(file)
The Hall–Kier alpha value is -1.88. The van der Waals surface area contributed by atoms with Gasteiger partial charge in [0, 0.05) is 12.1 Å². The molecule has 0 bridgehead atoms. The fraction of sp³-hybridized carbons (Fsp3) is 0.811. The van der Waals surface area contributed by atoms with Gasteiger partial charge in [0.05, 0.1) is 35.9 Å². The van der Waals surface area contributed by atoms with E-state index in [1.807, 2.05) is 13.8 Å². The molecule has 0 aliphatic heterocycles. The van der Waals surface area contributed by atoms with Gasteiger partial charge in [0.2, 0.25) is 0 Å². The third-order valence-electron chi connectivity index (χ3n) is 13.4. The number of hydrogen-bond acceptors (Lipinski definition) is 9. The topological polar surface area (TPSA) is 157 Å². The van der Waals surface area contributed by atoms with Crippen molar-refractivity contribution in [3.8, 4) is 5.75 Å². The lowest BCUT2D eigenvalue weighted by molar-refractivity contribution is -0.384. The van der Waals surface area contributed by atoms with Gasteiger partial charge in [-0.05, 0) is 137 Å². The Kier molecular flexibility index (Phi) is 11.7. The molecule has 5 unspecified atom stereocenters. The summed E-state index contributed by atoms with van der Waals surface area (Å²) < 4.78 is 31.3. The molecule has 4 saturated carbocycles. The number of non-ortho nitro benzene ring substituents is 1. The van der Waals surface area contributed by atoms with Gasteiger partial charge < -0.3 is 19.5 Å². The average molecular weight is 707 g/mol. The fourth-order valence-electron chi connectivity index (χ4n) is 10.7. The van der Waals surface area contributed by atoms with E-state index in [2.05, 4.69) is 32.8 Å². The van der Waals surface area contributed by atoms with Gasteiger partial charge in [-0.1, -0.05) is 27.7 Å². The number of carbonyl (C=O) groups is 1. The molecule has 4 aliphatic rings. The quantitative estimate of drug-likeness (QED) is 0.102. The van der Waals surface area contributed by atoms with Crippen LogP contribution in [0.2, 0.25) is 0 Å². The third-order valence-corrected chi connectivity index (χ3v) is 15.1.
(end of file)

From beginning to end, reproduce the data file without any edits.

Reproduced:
The Hall–Kier alpha value is -1.88. The van der Waals surface area contributed by atoms with Gasteiger partial charge in [0, 0.05) is 12.1 Å². The molecule has 0 bridgehead atoms. The fraction of sp³-hybridized carbons (Fsp3) is 0.811. The van der Waals surface area contributed by atoms with Gasteiger partial charge in [0.05, 0.1) is 35.9 Å². The van der Waals surface area contributed by atoms with E-state index in [1.807, 2.05) is 13.8 Å². The molecule has 0 aliphatic heterocycles. The van der Waals surface area contributed by atoms with Gasteiger partial charge in [0.2, 0.25) is 0 Å². The third-order valence-electron chi connectivity index (χ3n) is 13.4. The number of hydrogen-bond acceptors (Lipinski definition) is 9. The topological polar surface area (TPSA) is 157 Å². The van der Waals surface area contributed by atoms with Crippen molar-refractivity contribution in [3.8, 4) is 5.75 Å². The lowest BCUT2D eigenvalue weighted by molar-refractivity contribution is -0.384. The van der Waals surface area contributed by atoms with Gasteiger partial charge in [-0.05, 0) is 137 Å². The Kier molecular flexibility index (Phi) is 11.7. The molecule has 5 unspecified atom stereocenters. The summed E-state index contributed by atoms with van der Waals surface area (Å²) < 4.78 is 31.3. The molecule has 4 saturated carbocycles. The number of non-ortho nitro benzene ring substituents is 1. The van der Waals surface area contributed by atoms with Gasteiger partial charge < -0.3 is 19.5 Å². The average molecular weight is 707 g/mol. The fourth-order valence-electron chi connectivity index (χ4n) is 10.7. The van der Waals surface area contributed by atoms with E-state index in [2.05, 4.69) is 32.8 Å². The van der Waals surface area contributed by atoms with Gasteiger partial charge in [-0.1, -0.05) is 27.7 Å². The number of carbonyl (C=O) groups is 1. The molecule has 4 aliphatic rings. The quantitative estimate of drug-likeness (QED) is 0.102. The van der Waals surface area contributed by atoms with Crippen LogP contribution in [0.2, 0.25) is 0 Å². The third-order valence-corrected chi connectivity index (χ3v) is 15.1.